[This is a review of the Orange is the New Black season three premiere. There may be SPOILERS.]
It’s that time of year again, when Netflix does the squat ‘n’ cough and Orange is the New Black fans peer closely to see if the service has smuggled in another great season of Jenji Kohan’s prison drama. The inmates of Litchfield Penitentiary are also celebrating a special occasion in this premiere, as Mother’s Day under the gentle touch of Joe Caputo turns the yard into a low-rate fairground, complete with a poorly-constructed mini golf course, Cinco de Mayo decorations and a candy-free piñata.
Since everyone in Litchfield either is a mother or had a mother, the flashbacks in this episode are little vignettes jumping around from one character to the next, rather than offering a secondary story arc focusing on just one person. The result is a premiere that is considerably more scattered than the previous two, in which the focus was on Piper. Whereas the season two premiere shook the show back to life by throwing Piper (and the audience) into an unfamiliar environment, this episode feels more like pulling on an old, familiar coat.
One inmate who has far too much motherhood to deal with is Daya, who is facing the prospect of becoming a mother herself, caught between her biological mother (Aleida) and a mother figure (Gloria), playing mother to her younger siblings and dealing with new interest from Pornstache’s mother, who thinks she’s the baby’s grandmother. The whole thing would make a superb safe sex PSA.
Another interesting angle on Mother’s Day comes from Pennsatucky, who could have been a mother six times over were it not for her abortions and miscarriage. When holding a memorial for her B-named babies, Pennsatucky gets a speech from Big Boo that (like a few moments in this season) skirts the line between characterization and the writers using a character as a mouthpiece, but at least it succeeds in cheering Pennsatucky up.
Motherhood is definitely an interesting theme, and while ‘Mother’s Day’ feels more like a mid-season episode than a premiere, it does offer a kaleidoscopic view of all the different kind of mothers there are: good mothers, bad mothers, mothers that used to be fathers, stand-in mothers, mothers-to-be. Then there’s Healy’s mother, shown in a brief flashback that indicates Healy’s childhood was some kind of Roald Dahl nightmare. It certainly explains a lot.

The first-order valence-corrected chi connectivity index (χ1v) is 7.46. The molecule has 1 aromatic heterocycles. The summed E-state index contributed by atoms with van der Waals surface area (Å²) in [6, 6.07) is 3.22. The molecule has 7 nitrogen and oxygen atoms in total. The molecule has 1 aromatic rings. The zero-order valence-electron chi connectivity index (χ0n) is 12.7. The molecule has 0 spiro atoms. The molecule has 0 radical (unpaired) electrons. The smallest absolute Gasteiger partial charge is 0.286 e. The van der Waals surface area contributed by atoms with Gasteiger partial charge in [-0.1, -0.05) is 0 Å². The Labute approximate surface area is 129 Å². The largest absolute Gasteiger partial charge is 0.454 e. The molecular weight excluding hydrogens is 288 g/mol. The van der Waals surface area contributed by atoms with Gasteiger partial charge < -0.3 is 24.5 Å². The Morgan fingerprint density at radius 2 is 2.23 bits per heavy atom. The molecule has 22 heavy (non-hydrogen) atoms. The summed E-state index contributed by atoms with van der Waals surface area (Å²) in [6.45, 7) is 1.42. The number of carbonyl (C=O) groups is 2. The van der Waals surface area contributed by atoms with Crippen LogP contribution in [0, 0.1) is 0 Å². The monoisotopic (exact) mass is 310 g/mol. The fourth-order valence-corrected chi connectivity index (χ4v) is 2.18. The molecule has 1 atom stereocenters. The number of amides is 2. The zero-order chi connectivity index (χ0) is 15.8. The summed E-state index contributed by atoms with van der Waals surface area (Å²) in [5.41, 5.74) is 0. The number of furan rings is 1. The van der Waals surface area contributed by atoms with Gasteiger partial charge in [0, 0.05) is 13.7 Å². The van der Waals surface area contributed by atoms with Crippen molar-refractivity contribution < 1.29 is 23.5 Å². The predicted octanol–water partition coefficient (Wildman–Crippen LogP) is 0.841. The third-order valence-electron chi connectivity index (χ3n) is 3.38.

Johan has described Piper as her “Trojan Horse” for the series – the nice, young, blonde, white lady who was an effective way of pitching a premise to networks that would otherwise have been wary of a show about black and Hispanic criminals of all shapes, sizes and ages. As the show enters its third season, however, Piper really needs to work harder to compete with all the other character arcs taking place.
With that in mind, reintroducing Alex to Litchfield and throwing the two lovers back into their on-again, off-again relationship drama feels like a weak move. Admittedly Piper evening the score and landing Alex in prison by ratting her out adds a new dynamic to their relationship that could be interesting, but at this point we’ve already seen far too many variations on the two of them falling out and making up.
One thing that Caputo says in this episode does ring true: bringing in the families of all the inmates highlights the nature of the microcosm that they live in. After last season’s fierce struggles for the top spot on Litchfield’s food chain, offering a window into the outside world is a sobering reminder of the fact that once these characters leave they will be stuck on the bottom rung of society with few prospects.
Case in point, former queen bee Red re-enters the general population and resolves to give up her old contraband-dealing ways, instead focusing on her future outside the prison. Sadly for Red, that future will involve returning to find her old business closed down and her husband penniless. Similarly, Gloria might have the top dog job in the kitchen but she doesn’t have the power to keep her eldest son from getting suspended, or even to see him on Mother’s Day.
The key ingredient that’s really missing from this premiere is conflict. Litchfield might be a nice place as far as prisons go, but everyone getting along so well makes the narrative feel slightly loose and bland. A little vacation time is nice, but if this season wants to top the previous two then the ladies need to get back to work.
Orange is the New Black season three is available now on Netflix. Watch the trailer below.
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